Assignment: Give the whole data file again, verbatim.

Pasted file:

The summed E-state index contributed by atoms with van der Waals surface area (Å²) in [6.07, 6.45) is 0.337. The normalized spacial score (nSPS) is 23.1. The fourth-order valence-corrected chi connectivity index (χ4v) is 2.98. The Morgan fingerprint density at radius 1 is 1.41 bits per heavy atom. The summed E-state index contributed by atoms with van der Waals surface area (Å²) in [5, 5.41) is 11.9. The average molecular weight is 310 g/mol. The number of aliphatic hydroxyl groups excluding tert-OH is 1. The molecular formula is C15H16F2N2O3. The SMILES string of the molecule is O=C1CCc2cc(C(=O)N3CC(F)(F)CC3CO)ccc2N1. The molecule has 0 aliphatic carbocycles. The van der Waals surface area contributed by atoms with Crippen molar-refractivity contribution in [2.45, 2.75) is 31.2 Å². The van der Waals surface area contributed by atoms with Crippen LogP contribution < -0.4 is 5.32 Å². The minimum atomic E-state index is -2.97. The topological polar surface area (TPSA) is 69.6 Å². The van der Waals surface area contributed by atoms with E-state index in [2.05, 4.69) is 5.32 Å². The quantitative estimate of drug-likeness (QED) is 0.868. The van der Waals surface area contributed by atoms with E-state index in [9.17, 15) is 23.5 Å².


The summed E-state index contributed by atoms with van der Waals surface area (Å²) in [6.07, 6.45) is 0.337. The normalized spacial score (nSPS) is 23.1. The fourth-order valence-corrected chi connectivity index (χ4v) is 2.98. The Morgan fingerprint density at radius 1 is 1.41 bits per heavy atom. The summed E-state index contributed by atoms with van der Waals surface area (Å²) in [5, 5.41) is 11.9. The average molecular weight is 310 g/mol. The number of aliphatic hydroxyl groups excluding tert-OH is 1. The molecular formula is C15H16F2N2O3. The SMILES string of the molecule is O=C1CCc2cc(C(=O)N3CC(F)(F)CC3CO)ccc2N1. The molecule has 0 aliphatic carbocycles. The van der Waals surface area contributed by atoms with Crippen molar-refractivity contribution in [2.45, 2.75) is 31.2 Å². The van der Waals surface area contributed by atoms with Crippen LogP contribution < -0.4 is 5.32 Å². The minimum atomic E-state index is -2.97. The topological polar surface area (TPSA) is 69.6 Å². The van der Waals surface area contributed by atoms with E-state index in [2.05, 4.69) is 5.32 Å². The quantitative estimate of drug-likeness (QED) is 0.868. The van der Waals surface area contributed by atoms with E-state index in [9.17, 15) is 23.5 Å².